FOOD             FIRE             WATER             SHELTER             PEOPLE             SPIRIT             SELF



With the extreme cold of South Dakota’s winters {often dropping to –50°F}, the lack of adequate shelter can be deadly, and, unfortunately, often is on the Pine Ridge Reservation, as elderly people die each winter from hypothermia {freezing}. Many Reservation homes lack adequate insulation, and most lack central heating. Without basic insulation or central heating, many resort to using their ovens to heat their homes.

Along with the lack of insulation, it is reported that at least 60% of the homes (many of which are poorly constructed government housing) on the Reservation are infested with Black Mold (Stachybotrys). Black Mold causes an often-fatal condition, with infants, children, elderly, those with compromised immune systems, and those with lung and pulmonary conditions at the highest risk. Exposure to this mold can cause hemorrhaging of the lungs and brain as well as cancer. With the prevalence of Black Mold, these houses must to be burned to the ground and replaced with new housing. However, with a median annual income of $2,600 to $3,500 per year, building a new home isn’t a reality for the vast majority and there is no insurance or government program to assist families in replacing their homes.

The small Tribal Housing Authority homes on the Pine Ridge Reservation are so overcrowded and scarce that many homeless families often use tents or cars for shelter. Many families live in shacks, old trailers, or dilapidated mobile homes. There is a large homeless population on the Reservation, but most families never turn away a relative no matter how distant the blood relation. Consequently, many homes have large numbers of people living in them. There is an estimated average of 17 people living in each family home (a home which may only have two to three rooms). Some homes, built for 6 to 8 people, have up to 30 people living in them.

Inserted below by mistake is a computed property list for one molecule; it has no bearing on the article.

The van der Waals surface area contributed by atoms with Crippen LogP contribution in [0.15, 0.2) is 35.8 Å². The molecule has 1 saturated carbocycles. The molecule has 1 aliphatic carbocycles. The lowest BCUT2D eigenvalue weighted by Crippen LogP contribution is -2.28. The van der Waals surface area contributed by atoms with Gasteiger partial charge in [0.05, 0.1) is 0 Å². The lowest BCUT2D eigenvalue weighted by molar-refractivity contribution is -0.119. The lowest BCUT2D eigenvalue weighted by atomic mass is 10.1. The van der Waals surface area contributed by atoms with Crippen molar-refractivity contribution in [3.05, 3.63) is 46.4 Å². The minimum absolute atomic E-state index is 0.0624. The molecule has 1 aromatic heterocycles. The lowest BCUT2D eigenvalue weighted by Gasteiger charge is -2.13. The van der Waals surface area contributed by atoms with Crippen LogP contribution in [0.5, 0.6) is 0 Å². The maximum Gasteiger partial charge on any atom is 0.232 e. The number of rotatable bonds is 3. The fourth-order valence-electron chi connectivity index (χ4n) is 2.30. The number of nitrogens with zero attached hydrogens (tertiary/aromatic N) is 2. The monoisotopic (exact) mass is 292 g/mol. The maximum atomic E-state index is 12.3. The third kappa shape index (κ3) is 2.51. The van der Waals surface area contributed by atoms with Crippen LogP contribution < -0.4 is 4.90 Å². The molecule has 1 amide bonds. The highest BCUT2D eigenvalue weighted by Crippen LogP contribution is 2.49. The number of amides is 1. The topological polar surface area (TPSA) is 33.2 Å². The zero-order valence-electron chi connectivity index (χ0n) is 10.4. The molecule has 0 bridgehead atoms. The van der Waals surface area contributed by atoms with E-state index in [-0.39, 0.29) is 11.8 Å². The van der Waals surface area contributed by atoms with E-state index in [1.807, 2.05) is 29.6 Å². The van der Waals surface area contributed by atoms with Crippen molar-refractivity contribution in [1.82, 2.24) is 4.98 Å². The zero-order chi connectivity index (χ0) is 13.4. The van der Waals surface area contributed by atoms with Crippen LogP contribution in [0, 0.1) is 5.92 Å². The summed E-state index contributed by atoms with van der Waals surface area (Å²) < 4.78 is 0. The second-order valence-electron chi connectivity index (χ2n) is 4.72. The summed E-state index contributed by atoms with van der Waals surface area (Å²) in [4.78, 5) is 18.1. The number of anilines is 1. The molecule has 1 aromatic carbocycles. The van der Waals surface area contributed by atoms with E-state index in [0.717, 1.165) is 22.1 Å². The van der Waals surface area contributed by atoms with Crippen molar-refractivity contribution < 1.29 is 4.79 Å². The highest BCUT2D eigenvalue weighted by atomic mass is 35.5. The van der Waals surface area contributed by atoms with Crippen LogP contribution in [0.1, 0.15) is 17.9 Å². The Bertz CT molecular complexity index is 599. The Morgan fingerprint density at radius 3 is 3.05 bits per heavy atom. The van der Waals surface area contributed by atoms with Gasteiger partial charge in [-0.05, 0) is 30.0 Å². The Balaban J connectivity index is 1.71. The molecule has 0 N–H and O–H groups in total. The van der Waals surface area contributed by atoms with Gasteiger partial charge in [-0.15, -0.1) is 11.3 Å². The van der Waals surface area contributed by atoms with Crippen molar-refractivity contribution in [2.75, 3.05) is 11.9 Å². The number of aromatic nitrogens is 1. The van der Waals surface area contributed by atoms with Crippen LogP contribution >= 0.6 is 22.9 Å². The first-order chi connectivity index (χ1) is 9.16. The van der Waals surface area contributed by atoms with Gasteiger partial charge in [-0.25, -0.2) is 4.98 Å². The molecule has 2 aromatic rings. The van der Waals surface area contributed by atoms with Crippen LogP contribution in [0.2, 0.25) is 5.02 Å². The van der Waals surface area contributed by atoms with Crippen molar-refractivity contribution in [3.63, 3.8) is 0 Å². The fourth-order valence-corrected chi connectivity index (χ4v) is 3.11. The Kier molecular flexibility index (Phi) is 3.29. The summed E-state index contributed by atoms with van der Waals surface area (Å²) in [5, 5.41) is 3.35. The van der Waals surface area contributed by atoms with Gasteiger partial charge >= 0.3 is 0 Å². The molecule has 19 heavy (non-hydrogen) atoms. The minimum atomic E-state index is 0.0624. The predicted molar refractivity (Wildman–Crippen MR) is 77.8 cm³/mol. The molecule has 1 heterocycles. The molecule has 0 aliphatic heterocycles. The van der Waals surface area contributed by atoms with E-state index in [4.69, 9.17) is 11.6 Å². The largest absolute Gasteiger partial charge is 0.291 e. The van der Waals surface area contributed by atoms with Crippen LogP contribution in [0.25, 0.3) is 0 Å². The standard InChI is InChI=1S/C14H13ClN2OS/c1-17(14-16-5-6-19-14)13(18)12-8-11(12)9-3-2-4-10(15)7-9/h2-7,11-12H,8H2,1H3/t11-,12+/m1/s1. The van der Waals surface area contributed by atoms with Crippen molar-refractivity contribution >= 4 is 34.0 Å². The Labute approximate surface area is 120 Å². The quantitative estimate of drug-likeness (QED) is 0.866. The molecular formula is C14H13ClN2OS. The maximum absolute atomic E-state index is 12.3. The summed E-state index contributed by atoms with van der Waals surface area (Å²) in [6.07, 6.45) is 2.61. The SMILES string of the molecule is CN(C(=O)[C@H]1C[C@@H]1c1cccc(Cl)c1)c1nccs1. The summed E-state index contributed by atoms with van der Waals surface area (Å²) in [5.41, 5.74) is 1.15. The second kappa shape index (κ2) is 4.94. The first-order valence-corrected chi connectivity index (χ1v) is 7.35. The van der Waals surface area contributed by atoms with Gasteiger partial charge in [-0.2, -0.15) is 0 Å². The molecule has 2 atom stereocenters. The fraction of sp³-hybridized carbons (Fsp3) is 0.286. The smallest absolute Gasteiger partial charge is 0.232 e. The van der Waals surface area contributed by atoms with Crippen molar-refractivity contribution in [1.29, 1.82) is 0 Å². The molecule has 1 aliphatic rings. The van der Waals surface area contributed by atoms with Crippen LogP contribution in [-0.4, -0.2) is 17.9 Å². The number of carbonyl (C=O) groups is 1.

Without question, we must develop affordable methods of building homes for our people. Homes that shelter families from the bitter cold and scorching heat of our region must be available—homes that can withstand the very real threat of wildfires, tornadoes and other extreme weather conditions so common to our land.

What we’ve found is that, as ambitious as it sounds, this is a real possibility. Along with our partners, we’ve begun several building initiatives to demonstrate inexpensive natural building methods that are not only financially attainable for our people, but are much more sustainable than standard building methods. Using materials readily available from our surrounding landscape (including straw, clay, sand, manure and sustainably harvested wood) we’re applying ancient building techniques as well as new technologies and beginning to build high quality, long lasting homes designed to withstand our harsh climate factors.

Unlike pre-built homes we’re used to getting moved to and housed in, the process of natural building fosters community and a real sense of ownership and of “home” which we hope will stimulate the beginnings of a healing process for a people oppressed for so many generations.